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Royal Park Apprenticeships
Royal Parks, the charity responsible for maintaining London’s eight Royal Parks, has begun its search for seven new horticultural apprentices.
Successful applicants will be based at one of the parks, which include Hyde Park and Richmond Park, four days a week. The remaining day will be spent studying at Capel Manor College. They will study towards the Horticulture Landscape Operative Standard, with the option of getting their Royal Horticultural Society (RHS) Level 2 Certificates in Horticulture during their final year.
Dating back to the 60s, apprentices have gone on to work within the Royal Parks, with some going on to work at Buckingham Palace and Kew Gardens.
Dennis Clarke, Head of Park Services at The Royal Parks, said: ‘This is a unique opportunity to work in world-class parks. Collectively, our parks receive 77 million visits a year and we have our gardeners and apprentices to thank.
‘If you want to start a promising career in horticulture and are passionate about parks, we want to hear from you.’
Campaigns are underway to save allotments in Huddersfield and a Community Garden in Aberdeen.
Cemetery Road Allotments was set up in 1935. Some of the holders have worked alongside each other for over 40 years. Kirklees Council is planning to develop the site into sports pitches for a new school.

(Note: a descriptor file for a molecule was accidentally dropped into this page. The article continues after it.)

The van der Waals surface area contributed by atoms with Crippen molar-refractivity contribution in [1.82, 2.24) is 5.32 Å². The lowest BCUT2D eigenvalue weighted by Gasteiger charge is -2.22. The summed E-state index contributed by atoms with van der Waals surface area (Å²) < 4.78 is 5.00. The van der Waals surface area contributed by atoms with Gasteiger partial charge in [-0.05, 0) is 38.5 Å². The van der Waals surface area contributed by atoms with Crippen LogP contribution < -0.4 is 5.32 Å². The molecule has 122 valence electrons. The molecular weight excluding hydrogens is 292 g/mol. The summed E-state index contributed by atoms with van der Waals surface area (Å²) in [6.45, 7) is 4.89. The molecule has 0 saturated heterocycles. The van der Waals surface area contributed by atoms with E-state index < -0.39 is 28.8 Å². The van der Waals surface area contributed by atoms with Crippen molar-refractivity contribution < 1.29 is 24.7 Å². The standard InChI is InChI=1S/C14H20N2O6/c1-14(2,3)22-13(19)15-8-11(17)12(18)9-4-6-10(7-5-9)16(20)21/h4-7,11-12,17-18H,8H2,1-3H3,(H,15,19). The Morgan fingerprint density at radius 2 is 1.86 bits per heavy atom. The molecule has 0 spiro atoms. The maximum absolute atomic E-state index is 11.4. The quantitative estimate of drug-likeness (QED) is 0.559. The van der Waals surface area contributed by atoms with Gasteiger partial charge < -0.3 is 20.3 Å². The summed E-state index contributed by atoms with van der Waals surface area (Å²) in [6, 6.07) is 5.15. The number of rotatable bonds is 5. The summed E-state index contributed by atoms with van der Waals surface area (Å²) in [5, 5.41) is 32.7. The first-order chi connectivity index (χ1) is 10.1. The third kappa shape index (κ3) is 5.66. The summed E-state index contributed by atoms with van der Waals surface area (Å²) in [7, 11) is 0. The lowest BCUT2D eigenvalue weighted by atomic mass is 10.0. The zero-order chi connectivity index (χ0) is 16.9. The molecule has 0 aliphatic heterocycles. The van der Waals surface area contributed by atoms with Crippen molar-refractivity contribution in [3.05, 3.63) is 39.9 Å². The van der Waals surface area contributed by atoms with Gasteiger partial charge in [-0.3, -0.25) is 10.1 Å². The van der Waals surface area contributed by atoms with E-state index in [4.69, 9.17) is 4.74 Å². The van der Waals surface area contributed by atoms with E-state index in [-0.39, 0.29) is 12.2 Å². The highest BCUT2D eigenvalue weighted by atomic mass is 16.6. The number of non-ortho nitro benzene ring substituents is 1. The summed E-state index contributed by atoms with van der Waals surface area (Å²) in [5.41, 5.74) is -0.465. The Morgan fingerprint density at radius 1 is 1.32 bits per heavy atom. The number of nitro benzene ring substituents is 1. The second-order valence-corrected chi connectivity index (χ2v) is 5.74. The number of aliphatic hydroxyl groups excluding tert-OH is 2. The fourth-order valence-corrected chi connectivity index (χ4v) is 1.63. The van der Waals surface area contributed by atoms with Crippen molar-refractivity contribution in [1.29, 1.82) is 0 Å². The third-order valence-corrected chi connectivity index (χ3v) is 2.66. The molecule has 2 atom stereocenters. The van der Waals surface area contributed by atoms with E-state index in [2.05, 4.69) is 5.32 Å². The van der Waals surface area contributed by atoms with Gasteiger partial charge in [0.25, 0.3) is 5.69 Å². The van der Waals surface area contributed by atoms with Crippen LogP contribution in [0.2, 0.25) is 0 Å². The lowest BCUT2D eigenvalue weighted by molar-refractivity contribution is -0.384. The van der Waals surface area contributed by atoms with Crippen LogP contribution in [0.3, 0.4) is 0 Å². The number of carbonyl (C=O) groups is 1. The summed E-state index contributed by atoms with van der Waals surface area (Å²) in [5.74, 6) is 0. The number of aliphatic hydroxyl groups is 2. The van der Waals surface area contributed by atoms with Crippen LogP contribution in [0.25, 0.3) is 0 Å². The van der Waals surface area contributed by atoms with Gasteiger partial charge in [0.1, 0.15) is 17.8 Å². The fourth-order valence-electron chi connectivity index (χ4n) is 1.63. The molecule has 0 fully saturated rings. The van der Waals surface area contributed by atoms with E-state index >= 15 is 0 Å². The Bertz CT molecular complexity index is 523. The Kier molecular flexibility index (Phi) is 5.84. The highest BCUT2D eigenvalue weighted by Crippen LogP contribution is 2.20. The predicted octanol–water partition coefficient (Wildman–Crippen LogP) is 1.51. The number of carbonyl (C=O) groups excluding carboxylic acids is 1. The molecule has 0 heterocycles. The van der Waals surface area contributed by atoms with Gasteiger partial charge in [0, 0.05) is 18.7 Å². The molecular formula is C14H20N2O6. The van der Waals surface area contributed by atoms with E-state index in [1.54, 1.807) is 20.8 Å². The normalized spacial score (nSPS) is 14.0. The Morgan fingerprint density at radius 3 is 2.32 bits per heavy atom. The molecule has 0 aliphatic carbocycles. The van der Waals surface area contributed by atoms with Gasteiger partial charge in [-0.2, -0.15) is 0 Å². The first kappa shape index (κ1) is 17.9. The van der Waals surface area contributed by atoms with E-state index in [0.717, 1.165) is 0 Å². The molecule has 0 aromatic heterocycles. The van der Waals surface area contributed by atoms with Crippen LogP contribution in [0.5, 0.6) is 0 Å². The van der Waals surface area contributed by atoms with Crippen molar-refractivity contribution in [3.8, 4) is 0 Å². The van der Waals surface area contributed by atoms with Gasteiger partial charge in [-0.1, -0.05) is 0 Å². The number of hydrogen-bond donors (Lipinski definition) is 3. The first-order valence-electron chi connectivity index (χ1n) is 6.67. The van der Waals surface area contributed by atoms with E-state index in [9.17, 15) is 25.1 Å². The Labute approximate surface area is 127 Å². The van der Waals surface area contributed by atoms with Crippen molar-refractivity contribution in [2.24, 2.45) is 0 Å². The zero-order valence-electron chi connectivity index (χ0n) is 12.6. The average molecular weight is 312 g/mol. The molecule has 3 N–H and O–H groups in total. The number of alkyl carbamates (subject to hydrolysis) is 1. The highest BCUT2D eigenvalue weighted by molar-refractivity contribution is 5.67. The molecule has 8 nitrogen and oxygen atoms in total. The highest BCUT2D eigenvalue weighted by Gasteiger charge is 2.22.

According to their fundraising page, Friends of the Cemetery Roads Allotments are proposing a mutually beneficial solution by ‘integrating the urban green space and allotments into a forward-thinking sustainable community’.
They are currently crowdfunding
for a judicial review that is taking place on the 18th of March.
A community in Aberdeen is also campaigning to save Gwen’s Community Garden from proposed housing developments. A drop-in session on the proposals will be held in Inchgarth Community Centre this afternoon, from 3 pm to 7 pm.
You can sign their petition here.
The UK’s CO2 emissions fell for the sixth consecutive year in 2018, according to analysis from the website Carbon Brief.
The independent analysis uses energy use figures from the Department of Business, Energy and Industrial Strategy that will release their results on the 28th of March.
2018 marks the lowest levels of emissions since 1888 bar the three years in which there were workers strikes. The reduction comes entirely from coal. CO2 emissions from coal have fallen by 80% in the past six years and as of 2018, only produces 5% of UK electricity.
Oil emissions have increased by 4% since 2013 and gas emissions have remained unchanged.
A 1.5% year-on-year reduction marks the lowest rate in the past six years, with a maximum of 8.7% in 2014. The analysis notes the need to reduce oil and gas emissions to meet the legally binding target of a reduction of at least 80% by 2050 (compared to 1990).